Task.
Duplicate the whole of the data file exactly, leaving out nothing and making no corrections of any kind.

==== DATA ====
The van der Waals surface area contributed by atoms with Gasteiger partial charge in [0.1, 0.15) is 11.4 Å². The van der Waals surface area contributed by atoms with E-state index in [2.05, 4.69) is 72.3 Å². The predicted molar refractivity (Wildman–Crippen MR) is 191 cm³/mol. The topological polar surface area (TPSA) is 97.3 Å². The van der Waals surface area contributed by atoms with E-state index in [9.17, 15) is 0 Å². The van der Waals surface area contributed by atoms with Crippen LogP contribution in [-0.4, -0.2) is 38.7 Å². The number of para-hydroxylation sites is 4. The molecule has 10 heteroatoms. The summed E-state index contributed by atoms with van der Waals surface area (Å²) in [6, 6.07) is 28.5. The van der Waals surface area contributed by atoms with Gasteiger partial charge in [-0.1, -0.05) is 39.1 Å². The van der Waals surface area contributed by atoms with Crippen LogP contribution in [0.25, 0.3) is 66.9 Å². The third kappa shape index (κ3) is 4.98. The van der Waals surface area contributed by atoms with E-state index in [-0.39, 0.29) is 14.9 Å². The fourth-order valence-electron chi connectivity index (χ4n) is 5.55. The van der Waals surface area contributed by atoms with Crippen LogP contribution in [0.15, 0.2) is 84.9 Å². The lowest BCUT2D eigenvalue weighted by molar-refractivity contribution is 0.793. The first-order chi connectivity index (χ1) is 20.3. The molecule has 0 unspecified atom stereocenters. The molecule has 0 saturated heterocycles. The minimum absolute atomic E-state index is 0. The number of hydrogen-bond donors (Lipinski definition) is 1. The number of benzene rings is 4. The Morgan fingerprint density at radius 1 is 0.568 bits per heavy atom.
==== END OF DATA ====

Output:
The van der Waals surface area contributed by atoms with Gasteiger partial charge in [0.1, 0.15) is 11.4 Å². The van der Waals surface area contributed by atoms with E-state index in [2.05, 4.69) is 72.3 Å². The predicted molar refractivity (Wildman–Crippen MR) is 191 cm³/mol. The topological polar surface area (TPSA) is 97.3 Å². The van der Waals surface area contributed by atoms with E-state index in [9.17, 15) is 0 Å². The van der Waals surface area contributed by atoms with Crippen LogP contribution in [-0.4, -0.2) is 38.7 Å². The number of para-hydroxylation sites is 4. The molecule has 10 heteroatoms. The summed E-state index contributed by atoms with van der Waals surface area (Å²) in [6, 6.07) is 28.5. The van der Waals surface area contributed by atoms with Gasteiger partial charge in [-0.1, -0.05) is 39.1 Å². The van der Waals surface area contributed by atoms with Crippen LogP contribution in [0.25, 0.3) is 66.9 Å². The third kappa shape index (κ3) is 4.98. The van der Waals surface area contributed by atoms with E-state index in [-0.39, 0.29) is 14.9 Å². The fourth-order valence-electron chi connectivity index (χ4n) is 5.55. The van der Waals surface area contributed by atoms with Crippen LogP contribution in [0.15, 0.2) is 84.9 Å². The lowest BCUT2D eigenvalue weighted by molar-refractivity contribution is 0.793. The first-order chi connectivity index (χ1) is 20.3. The molecule has 0 unspecified atom stereocenters. The molecule has 0 saturated heterocycles. The minimum absolute atomic E-state index is 0. The number of hydrogen-bond donors (Lipinski definition) is 1. The number of benzene rings is 4. The Morgan fingerprint density at radius 1 is 0.568 bits per heavy atom.